There's currently a bit of a trend of sending cameras into space. Usually, you load up a protective case with a cheap cellphone or compact camera and a GPS transmitter, and then you send it into the sky on a weather balloon. Once it gets high enough into the vacuum, the balloon pops, and the whole unit hurtles to the ground, eventually slowed by the parachute. Then you just follow the GPS signals to find it, and grab your awesome images. Even with the accuracy and inexpensiveness of modern day GPS units, people tend not to put too expensive gear in these packages, just in case everything fails and they crash to the ground.
But not Erich Leeth and Terry Presley of Lubbock, Texas. They used a Nikon D300s outfitted with a Tokina 11-16mm f/2.8, more than $2,000 worth of gear. They loaded it up in a WalMart styrofoam beer cooler, and used an old cellphone for the GPS.
The camera was traveling in a styrofoam beer cooler from Wal Mart. The cooler was lifted into space using a 22 foot weather balloon filled with Helium. A parachute was attached to the cooler to slow and stabilize the fall of the cooler when the balloon eventually popped from lack of air pressure as it rose closer to the vacuum of space.
There were some issues with frost building up on the plexiglass shield and it actually ruined most of the images. Live and learn I suppose. We'll get it down next time. Most people we've seen do this online take 3-6 months of planning and preparation before they launch something. We did it in 13 days. I guess it's only fitting that we overlooked something. I'm just glad we found it and everything was still in one piece!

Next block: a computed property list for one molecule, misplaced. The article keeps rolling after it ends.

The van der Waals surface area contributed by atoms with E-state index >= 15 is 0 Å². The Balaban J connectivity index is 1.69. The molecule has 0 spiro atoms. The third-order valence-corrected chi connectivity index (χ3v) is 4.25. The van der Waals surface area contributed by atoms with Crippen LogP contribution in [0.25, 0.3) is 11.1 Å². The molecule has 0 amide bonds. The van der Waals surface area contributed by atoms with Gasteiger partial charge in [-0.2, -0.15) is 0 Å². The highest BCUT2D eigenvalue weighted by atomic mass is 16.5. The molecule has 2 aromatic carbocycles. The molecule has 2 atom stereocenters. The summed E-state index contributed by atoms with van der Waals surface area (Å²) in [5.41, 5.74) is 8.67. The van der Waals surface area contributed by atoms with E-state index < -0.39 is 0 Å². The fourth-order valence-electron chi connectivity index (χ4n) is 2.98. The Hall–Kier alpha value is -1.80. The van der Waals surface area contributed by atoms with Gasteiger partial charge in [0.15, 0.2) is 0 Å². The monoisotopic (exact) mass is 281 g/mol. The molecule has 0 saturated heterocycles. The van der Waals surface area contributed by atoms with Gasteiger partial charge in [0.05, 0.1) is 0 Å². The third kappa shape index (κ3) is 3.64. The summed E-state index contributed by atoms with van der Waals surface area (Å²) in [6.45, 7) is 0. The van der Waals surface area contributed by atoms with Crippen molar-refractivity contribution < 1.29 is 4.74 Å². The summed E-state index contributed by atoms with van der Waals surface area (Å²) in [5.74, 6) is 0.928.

You can check out more of their photos on Flickr. They don't know exactly how high the rig raised, but they guessed about 100,000 feet. If only it weren't for the condensation buildup, this would have been an absolutely incredible series of shots. Something to look at for round two?
By sending their Nikon over the atmosphere, these guys have joined a long and storied tradition of Nikon DSLRs and space. It's NASA's preferred brand, and many of those Nikons never return to the ground. We'd also be interested to know if the sensor on that D300s is okay after the flight as it wouldn't be shielded from radiation at all, and there's been some discussion if cosmic rays might do it harm